If you were in charge of 100 men in a Roman legion you were called a centurion. In our club they call you a centurion if you've been responsible for 100 shots or more in a monthly medal.
Same name but two utterly different descriptions – one a proud and fearless warrior and the other a quivering wretch of a failure.
But, call us what you will, we soldier on and last week was our day or, at least, part of it was. The Centurion Cup was devised specifically as a consolation event to those who fail to break 100 in at least one monthly medal during the season.
Some scoff at it as a competition for incompetents or, worse, a tournament for tossers. Sadly, snobbishness in golf is not confined to the pink-gin brigade. Players who regard themselves as an elite take a delight in mocking the afflicted. But there are more of us than might be thought.
Last year, 150 failed to break the ton at least once and that was 60 per cent of those who played regularly in the 10 medals.
This year the failures totalled 127 but there was a rise in the number of no-returns, which is a refuge for those who would prefer to rip up their cards than have to face the disgrace of becoming a centurion.
The Centurion Cup is staged between the two rounds of the club's version of the Ryder Cup. This highly competitive 36-hole event matches Wales against the Rest of the World.
Selection is based on performances in the medals with the top 14 chosen automatically and topped up to 18 with four wildcards each.
At the dinner the previous evening the players were presented with their sponsored team shirts and, this being the 10th year of the event, I said a few words, as I had been the Welsh captain, non-playing of course, in the first year.
I pointed out that my motivational powers had resulted in the biggest ever Welsh victory but I had never been asked again.
There was a stark lack of sympathy for this outrage but plenty of derision for the fact that I had been the worst centurion the previous year with a score of 122.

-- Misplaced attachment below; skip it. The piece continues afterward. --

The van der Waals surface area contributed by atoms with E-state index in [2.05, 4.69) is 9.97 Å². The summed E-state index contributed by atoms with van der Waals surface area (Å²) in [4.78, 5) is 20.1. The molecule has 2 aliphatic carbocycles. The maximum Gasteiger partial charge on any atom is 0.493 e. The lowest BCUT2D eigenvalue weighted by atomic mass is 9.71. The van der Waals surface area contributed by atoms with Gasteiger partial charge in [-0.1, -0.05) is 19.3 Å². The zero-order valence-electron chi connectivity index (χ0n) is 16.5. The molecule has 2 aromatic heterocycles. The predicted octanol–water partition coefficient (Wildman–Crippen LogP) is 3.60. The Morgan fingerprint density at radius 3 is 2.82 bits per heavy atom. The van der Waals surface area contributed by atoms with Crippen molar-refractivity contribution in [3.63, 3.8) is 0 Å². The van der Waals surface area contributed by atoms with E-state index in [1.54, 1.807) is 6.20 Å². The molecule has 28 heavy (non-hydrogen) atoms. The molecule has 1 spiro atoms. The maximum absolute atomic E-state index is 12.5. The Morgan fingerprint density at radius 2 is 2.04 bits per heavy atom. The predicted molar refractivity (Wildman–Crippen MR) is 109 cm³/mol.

Since the best and the worst scorer in the Centurion Cup each get a bottle of scotch, I was even accused of deliberately playing badly. Fools, do they think that it is easy to score 122?
A large number of hangovers turned up at the first tee early the following morning and after the nine Ryder Cup games had teed off the centurions trudged along behind.
It has been suggested that on our way around the course we should replace divots, repair pitch marks and rake the bunkers ready for the afternoon session but we ignore such insults.
We are too intent on taking advantage of this last opportunity to make amends for our disastrous year and Reg, an 18-handicapper, did so in style with a nett 65.
Alas, 25 out of 64 entrants failed to break 100 again and are fast-tracked through to next year's centurions. I was among them and at one time I was the leading loser in the clubhouse with 112. But my chances of another bottle of Scotch were dashed when Stuart came in with a 124.
Still, you have to look on the bright side. I reduced my score by 10 shots and if do that every year I'll be playing off scratch by 2014.
Tip of the week
No 24: ball below your feet
Probably the most difficult to manage of all the awkward lie shots is having the ball below the level of your feet. When addressing the ball it is easy to feel you're going to topple forwards on the slope, but you must resist putting weight on your heels to compensate. The ball is essentially further from you at address, so try taking two extra clubs as the shaft is longer (e.g. a five-iron instead of a seven-iron), and grip the club at full length.
Make sure the ball is positioned in the middle of the stance with your weight on the balls of your feet. The lie will encourage a steeper plane which promotes a slice spin shot, so aim left at address with your feet, hips and shoulders. How far left depends on how much the ball is below the feet. Remember to go easy, and keep your balance.
Simon Iliffe, Head Professional, Purley Downs GC, Surrey www.theshortgame.co.uk